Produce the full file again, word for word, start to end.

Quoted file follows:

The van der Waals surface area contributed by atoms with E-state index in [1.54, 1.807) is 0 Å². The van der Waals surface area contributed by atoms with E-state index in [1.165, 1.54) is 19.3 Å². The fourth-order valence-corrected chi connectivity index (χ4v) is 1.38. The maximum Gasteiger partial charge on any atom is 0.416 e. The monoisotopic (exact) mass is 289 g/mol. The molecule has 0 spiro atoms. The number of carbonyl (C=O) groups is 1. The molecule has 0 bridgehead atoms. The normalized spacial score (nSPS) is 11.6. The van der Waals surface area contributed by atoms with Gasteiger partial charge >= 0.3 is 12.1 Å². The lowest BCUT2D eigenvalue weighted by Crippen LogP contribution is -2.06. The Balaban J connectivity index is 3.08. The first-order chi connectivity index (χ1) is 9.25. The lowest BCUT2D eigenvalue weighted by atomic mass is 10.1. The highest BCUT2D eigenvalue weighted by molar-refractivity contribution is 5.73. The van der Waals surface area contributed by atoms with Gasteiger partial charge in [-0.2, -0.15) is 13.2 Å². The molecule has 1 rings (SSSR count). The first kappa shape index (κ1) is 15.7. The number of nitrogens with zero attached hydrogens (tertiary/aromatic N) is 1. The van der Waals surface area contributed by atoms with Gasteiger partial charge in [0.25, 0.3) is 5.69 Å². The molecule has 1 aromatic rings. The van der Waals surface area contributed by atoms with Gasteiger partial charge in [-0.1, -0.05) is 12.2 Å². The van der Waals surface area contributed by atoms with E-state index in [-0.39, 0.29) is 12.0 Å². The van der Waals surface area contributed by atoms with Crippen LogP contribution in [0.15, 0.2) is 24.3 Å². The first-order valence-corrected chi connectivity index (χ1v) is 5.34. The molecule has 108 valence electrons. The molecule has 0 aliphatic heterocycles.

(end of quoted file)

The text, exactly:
The van der Waals surface area contributed by atoms with E-state index in [1.54, 1.807) is 0 Å². The van der Waals surface area contributed by atoms with E-state index in [1.165, 1.54) is 19.3 Å². The fourth-order valence-corrected chi connectivity index (χ4v) is 1.38. The maximum Gasteiger partial charge on any atom is 0.416 e. The monoisotopic (exact) mass is 289 g/mol. The molecule has 0 spiro atoms. The number of carbonyl (C=O) groups is 1. The molecule has 0 bridgehead atoms. The normalized spacial score (nSPS) is 11.6. The van der Waals surface area contributed by atoms with Gasteiger partial charge >= 0.3 is 12.1 Å². The lowest BCUT2D eigenvalue weighted by Crippen LogP contribution is -2.06. The Balaban J connectivity index is 3.08. The first-order chi connectivity index (χ1) is 9.25. The lowest BCUT2D eigenvalue weighted by atomic mass is 10.1. The highest BCUT2D eigenvalue weighted by molar-refractivity contribution is 5.73. The van der Waals surface area contributed by atoms with Gasteiger partial charge in [-0.2, -0.15) is 13.2 Å². The molecule has 1 rings (SSSR count). The first kappa shape index (κ1) is 15.7. The number of nitrogens with zero attached hydrogens (tertiary/aromatic N) is 1. The van der Waals surface area contributed by atoms with Gasteiger partial charge in [0.25, 0.3) is 5.69 Å². The molecule has 1 aromatic rings. The van der Waals surface area contributed by atoms with Gasteiger partial charge in [-0.1, -0.05) is 12.2 Å². The van der Waals surface area contributed by atoms with E-state index in [-0.39, 0.29) is 12.0 Å². The van der Waals surface area contributed by atoms with Crippen LogP contribution in [0.15, 0.2) is 24.3 Å². The first-order valence-corrected chi connectivity index (χ1v) is 5.34. The molecule has 108 valence electrons. The molecule has 0 aliphatic heterocycles.